Today the Constitutional Court granted a public sector employee leave to appeal against the High Court’s refusal to set aside his employer’s (the State) decision not to promote him but also dealt with multiple causes of action.   However, the Constitutional Court disallowed the appeal on the simple basis that the High Court did not have jurisdiction in the matter because the decision of the State was not administrative action and could not be reviewed as such in the High Court.   It was simply the decision of the State as employer and only affected one employee and should have been challenged as an alleged unfair labour practice in terms of the Labour Relations Act 1995, section 186(2).


In Gcaba v Minister of Safety & Security [2009] ZACC 26 it is interesting to read what the highest court in South Africa had to say about pleadings and different causes of action. It seems that employees do have a choice in many cases but that once a particular cause of action has been pleaded it may not be possible to change direction and rely on any other cause of action.

Extracts from the unanimous decision of Van der Westhuizen J (with footnotes omitted)

“[53]   First, it is undoubtedly correct that the same conduct may threaten or violate different constitutional rights and give rise to different causes of action in law, often even to be pursued in different courts or fora.   It speaks for itself that, for example, aggressive conduct of a sexual nature in the workplace could constitute a criminal offence, violate equality legislation, breach a contract, give rise to the actio iniuriarum in the law of delict and amount to an unfair labour practice.   Areas of law are labelled or named for purposes of systematic understanding and not necessarily on the basis of fundamental reasons for a separation.   Therefore, rigid compartmentalisation should be avoided”.

“[57]   . . . forum shopping by litigants is not desirable.   Once a litigant has chosen a particular cause of action and system of remedies (for example, the structures provided for by the LRA) she or he should not be allowed to abandon that cause as soon as a negative decision or event is encountered. . . .”.

“[73]   Furthermore, the LRA does not intend to destroy causes of action or remedies and section 157 should not be interpreted to do so.   Where a remedy lies in the High Court, section 157(2) cannot be read to mean that it no longer lies there and should not be read to mean as much.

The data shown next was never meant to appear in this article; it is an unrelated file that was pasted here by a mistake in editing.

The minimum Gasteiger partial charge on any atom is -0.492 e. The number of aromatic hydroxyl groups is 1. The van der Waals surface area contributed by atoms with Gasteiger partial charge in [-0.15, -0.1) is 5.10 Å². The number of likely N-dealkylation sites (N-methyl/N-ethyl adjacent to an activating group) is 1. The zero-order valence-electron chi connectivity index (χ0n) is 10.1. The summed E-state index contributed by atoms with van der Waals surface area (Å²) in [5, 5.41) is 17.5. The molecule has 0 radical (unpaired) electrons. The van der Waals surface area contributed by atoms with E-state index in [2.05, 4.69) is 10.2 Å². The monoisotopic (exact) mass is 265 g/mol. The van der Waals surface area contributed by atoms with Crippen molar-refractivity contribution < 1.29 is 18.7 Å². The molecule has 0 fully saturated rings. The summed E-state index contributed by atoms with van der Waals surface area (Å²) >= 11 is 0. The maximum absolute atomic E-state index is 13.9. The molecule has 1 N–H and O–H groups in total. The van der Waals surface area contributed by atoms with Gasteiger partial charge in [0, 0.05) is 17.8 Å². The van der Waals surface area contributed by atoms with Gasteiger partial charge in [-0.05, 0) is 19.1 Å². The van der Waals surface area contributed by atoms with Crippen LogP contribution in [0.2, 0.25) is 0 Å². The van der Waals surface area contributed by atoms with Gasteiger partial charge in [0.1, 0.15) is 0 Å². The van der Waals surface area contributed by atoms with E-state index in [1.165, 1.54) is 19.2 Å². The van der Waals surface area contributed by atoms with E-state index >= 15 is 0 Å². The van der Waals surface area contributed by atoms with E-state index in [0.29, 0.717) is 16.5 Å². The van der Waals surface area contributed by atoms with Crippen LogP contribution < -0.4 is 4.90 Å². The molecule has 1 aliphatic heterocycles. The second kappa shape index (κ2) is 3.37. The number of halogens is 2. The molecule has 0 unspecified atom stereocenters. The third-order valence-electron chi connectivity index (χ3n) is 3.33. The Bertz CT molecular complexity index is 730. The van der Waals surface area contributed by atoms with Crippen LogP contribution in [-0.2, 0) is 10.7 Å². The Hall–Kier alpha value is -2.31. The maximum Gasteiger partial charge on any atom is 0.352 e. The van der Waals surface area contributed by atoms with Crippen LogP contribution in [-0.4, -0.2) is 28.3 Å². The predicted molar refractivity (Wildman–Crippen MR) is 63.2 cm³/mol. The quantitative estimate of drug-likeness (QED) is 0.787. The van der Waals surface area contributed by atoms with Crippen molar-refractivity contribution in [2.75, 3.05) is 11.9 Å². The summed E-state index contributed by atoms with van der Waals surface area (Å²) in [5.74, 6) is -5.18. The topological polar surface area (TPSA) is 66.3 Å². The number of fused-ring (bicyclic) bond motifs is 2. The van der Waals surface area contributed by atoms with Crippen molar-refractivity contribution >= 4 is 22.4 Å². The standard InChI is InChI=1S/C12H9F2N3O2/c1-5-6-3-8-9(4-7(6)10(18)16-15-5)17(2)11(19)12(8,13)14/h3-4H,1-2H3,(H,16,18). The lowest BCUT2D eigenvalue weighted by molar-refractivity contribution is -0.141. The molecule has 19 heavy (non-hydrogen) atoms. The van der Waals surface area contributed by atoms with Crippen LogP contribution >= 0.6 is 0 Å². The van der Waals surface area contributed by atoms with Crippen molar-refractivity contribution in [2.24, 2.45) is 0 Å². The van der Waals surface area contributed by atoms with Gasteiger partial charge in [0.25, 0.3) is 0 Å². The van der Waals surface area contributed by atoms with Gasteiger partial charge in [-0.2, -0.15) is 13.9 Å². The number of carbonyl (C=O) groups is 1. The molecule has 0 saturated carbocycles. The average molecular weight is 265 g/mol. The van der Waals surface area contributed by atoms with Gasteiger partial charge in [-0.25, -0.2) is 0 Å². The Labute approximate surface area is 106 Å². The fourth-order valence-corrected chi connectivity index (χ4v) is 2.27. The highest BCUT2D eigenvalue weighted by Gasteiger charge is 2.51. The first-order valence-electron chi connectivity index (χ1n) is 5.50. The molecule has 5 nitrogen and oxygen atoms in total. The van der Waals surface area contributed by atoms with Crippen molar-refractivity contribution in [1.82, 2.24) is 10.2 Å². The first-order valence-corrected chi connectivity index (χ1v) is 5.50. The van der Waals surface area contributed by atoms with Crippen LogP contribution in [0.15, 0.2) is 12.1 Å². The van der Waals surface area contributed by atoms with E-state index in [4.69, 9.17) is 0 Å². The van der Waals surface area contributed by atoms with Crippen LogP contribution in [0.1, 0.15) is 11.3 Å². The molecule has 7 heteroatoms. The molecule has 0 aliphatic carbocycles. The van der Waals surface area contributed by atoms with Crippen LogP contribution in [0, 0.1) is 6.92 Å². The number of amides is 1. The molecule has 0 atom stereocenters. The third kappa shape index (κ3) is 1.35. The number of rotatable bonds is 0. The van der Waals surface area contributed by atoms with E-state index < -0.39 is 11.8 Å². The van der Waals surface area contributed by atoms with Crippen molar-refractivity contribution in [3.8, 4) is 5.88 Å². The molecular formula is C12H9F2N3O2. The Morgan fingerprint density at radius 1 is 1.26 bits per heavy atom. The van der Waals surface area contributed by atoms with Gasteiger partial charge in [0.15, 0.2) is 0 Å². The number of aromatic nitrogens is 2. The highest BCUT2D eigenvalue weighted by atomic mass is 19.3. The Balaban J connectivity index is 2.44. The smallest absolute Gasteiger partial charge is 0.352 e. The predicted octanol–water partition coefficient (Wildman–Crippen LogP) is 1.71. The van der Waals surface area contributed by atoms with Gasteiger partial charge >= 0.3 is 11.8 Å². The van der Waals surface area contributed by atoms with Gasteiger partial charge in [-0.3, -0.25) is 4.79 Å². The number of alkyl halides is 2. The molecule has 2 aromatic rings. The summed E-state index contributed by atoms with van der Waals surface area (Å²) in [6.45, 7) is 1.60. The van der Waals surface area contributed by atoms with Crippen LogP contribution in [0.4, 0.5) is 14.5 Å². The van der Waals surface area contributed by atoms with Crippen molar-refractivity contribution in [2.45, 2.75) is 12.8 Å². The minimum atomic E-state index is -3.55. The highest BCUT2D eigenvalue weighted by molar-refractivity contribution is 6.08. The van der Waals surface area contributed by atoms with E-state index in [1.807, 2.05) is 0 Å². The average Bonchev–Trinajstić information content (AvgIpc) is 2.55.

Where the judgment of Ngcobo J in Chirwa speaks of a court for labour and employment disputes, it refers to labour and employment related disputes for which the LRA creates specific remedies.   It does not mean that all other remedies which might lie in other courts like the High Court and Equality Court, can no longer be adjudicated by those courts.   If only the Labour Court could deal with disputes arising out of all employment relations, remedies would be wiped out, because the Labour Court (being a creature of statute with only selected remedies and powers) does not have the power to deal with the common law or other statutory remedies”.

“[74]    The specific term “jurisdiction”, which has resulted in some controversy, has been defined as the ‘power or competence of a Court to hear and determine an issue between parties’.   This Court regularly has to decide whether it has jurisdiction over a matter, because it may decide only constitutional matters and issues connected with decisions on constitutional matters.   If a litigant raises a constitutional issue, this Court has jurisdiction, even though the issue may eventually be decided against the litigant”.

“[75]   Jurisdiction is determined on the basis of the pleadings, as Langa CJ held in Chirwa, and not the substantive merits of the case.   If Mr Gcaba’s case were heard by the High Court, he would have failed for not being able to make out a case for the relief he sought, namely review of an administrative decision.   In the event of the Court’s jurisdiction being challenged at the outset (in limine), the applicant’s pleadings are the determining factor.   They contain the legal basis of the claim under which the applicant has chosen to invoke the court’s competence”.